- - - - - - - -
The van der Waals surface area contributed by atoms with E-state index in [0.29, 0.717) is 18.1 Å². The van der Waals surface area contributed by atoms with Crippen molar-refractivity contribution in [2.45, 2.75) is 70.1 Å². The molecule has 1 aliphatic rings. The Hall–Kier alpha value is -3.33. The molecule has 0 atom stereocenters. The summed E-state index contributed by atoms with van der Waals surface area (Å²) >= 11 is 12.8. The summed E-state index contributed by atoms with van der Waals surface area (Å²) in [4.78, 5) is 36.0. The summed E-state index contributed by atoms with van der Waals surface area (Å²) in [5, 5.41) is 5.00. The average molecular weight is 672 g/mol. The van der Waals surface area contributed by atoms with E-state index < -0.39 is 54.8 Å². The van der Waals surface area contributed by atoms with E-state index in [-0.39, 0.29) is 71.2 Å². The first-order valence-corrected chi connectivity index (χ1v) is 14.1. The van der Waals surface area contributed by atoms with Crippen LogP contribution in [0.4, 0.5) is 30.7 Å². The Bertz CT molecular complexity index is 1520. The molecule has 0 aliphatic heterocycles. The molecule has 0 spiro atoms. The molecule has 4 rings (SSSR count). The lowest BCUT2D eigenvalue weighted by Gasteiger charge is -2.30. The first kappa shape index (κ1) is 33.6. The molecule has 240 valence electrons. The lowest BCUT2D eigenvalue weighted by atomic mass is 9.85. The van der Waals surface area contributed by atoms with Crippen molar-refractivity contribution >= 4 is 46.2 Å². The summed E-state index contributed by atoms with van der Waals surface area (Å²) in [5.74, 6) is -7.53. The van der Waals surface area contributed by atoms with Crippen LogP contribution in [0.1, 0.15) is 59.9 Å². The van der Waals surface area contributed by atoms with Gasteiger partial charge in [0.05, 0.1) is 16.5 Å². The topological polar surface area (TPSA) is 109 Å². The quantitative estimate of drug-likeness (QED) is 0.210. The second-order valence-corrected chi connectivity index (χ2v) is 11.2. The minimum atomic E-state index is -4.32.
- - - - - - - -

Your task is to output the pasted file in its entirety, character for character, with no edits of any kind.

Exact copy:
The van der Waals surface area contributed by atoms with E-state index in [0.29, 0.717) is 18.1 Å². The van der Waals surface area contributed by atoms with Crippen molar-refractivity contribution in [2.45, 2.75) is 70.1 Å². The molecule has 1 aliphatic rings. The Hall–Kier alpha value is -3.33. The molecule has 0 atom stereocenters. The summed E-state index contributed by atoms with van der Waals surface area (Å²) >= 11 is 12.8. The summed E-state index contributed by atoms with van der Waals surface area (Å²) in [4.78, 5) is 36.0. The summed E-state index contributed by atoms with van der Waals surface area (Å²) in [5, 5.41) is 5.00. The average molecular weight is 672 g/mol. The van der Waals surface area contributed by atoms with E-state index < -0.39 is 54.8 Å². The van der Waals surface area contributed by atoms with E-state index in [-0.39, 0.29) is 71.2 Å². The first-order valence-corrected chi connectivity index (χ1v) is 14.1. The van der Waals surface area contributed by atoms with Crippen LogP contribution in [0.4, 0.5) is 30.7 Å². The Bertz CT molecular complexity index is 1520. The molecule has 0 aliphatic heterocycles. The molecule has 0 spiro atoms. The molecule has 4 rings (SSSR count). The lowest BCUT2D eigenvalue weighted by Gasteiger charge is -2.30. The first kappa shape index (κ1) is 33.6. The molecule has 240 valence electrons. The lowest BCUT2D eigenvalue weighted by atomic mass is 9.85. The van der Waals surface area contributed by atoms with Crippen molar-refractivity contribution >= 4 is 46.2 Å². The summed E-state index contributed by atoms with van der Waals surface area (Å²) in [5.74, 6) is -7.53. The van der Waals surface area contributed by atoms with Crippen LogP contribution in [0.1, 0.15) is 59.9 Å². The van der Waals surface area contributed by atoms with Gasteiger partial charge in [0.05, 0.1) is 16.5 Å². The topological polar surface area (TPSA) is 109 Å². The quantitative estimate of drug-likeness (QED) is 0.210. The second-order valence-corrected chi connectivity index (χ2v) is 11.2. The minimum atomic E-state index is -4.32.